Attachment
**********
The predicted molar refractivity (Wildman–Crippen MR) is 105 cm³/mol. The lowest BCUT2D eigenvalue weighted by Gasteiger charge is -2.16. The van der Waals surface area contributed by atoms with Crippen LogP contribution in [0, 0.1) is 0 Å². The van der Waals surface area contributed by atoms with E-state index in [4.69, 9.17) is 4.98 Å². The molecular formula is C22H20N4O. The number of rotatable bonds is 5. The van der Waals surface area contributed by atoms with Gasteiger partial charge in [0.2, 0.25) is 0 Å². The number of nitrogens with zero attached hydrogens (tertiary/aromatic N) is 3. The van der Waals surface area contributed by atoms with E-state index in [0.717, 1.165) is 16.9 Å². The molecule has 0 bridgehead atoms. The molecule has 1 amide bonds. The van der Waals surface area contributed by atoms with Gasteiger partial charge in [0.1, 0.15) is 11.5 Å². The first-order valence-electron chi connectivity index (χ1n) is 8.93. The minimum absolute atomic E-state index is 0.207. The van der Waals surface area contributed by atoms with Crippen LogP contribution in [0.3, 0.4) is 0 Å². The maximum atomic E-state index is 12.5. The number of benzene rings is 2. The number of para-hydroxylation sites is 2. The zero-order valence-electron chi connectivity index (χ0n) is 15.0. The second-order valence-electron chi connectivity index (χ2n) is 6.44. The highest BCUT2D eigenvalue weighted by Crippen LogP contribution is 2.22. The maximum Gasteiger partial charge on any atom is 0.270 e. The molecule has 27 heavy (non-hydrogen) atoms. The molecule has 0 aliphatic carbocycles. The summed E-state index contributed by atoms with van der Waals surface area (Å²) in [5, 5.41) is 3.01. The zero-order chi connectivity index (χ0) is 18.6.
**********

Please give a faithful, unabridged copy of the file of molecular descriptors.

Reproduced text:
The predicted molar refractivity (Wildman–Crippen MR) is 105 cm³/mol. The lowest BCUT2D eigenvalue weighted by Gasteiger charge is -2.16. The van der Waals surface area contributed by atoms with Crippen LogP contribution in [0, 0.1) is 0 Å². The van der Waals surface area contributed by atoms with E-state index in [4.69, 9.17) is 4.98 Å². The molecular formula is C22H20N4O. The number of rotatable bonds is 5. The van der Waals surface area contributed by atoms with Gasteiger partial charge in [0.2, 0.25) is 0 Å². The number of nitrogens with zero attached hydrogens (tertiary/aromatic N) is 3. The van der Waals surface area contributed by atoms with E-state index in [0.717, 1.165) is 16.9 Å². The molecule has 0 bridgehead atoms. The molecule has 1 amide bonds. The van der Waals surface area contributed by atoms with Gasteiger partial charge in [0.1, 0.15) is 11.5 Å². The first-order valence-electron chi connectivity index (χ1n) is 8.93. The minimum absolute atomic E-state index is 0.207. The van der Waals surface area contributed by atoms with Crippen LogP contribution in [0.3, 0.4) is 0 Å². The maximum atomic E-state index is 12.5. The number of benzene rings is 2. The number of para-hydroxylation sites is 2. The zero-order valence-electron chi connectivity index (χ0n) is 15.0. The second-order valence-electron chi connectivity index (χ2n) is 6.44. The highest BCUT2D eigenvalue weighted by Crippen LogP contribution is 2.22. The maximum Gasteiger partial charge on any atom is 0.270 e. The molecule has 27 heavy (non-hydrogen) atoms. The molecule has 0 aliphatic carbocycles. The summed E-state index contributed by atoms with van der Waals surface area (Å²) in [5, 5.41) is 3.01. The zero-order chi connectivity index (χ0) is 18.6.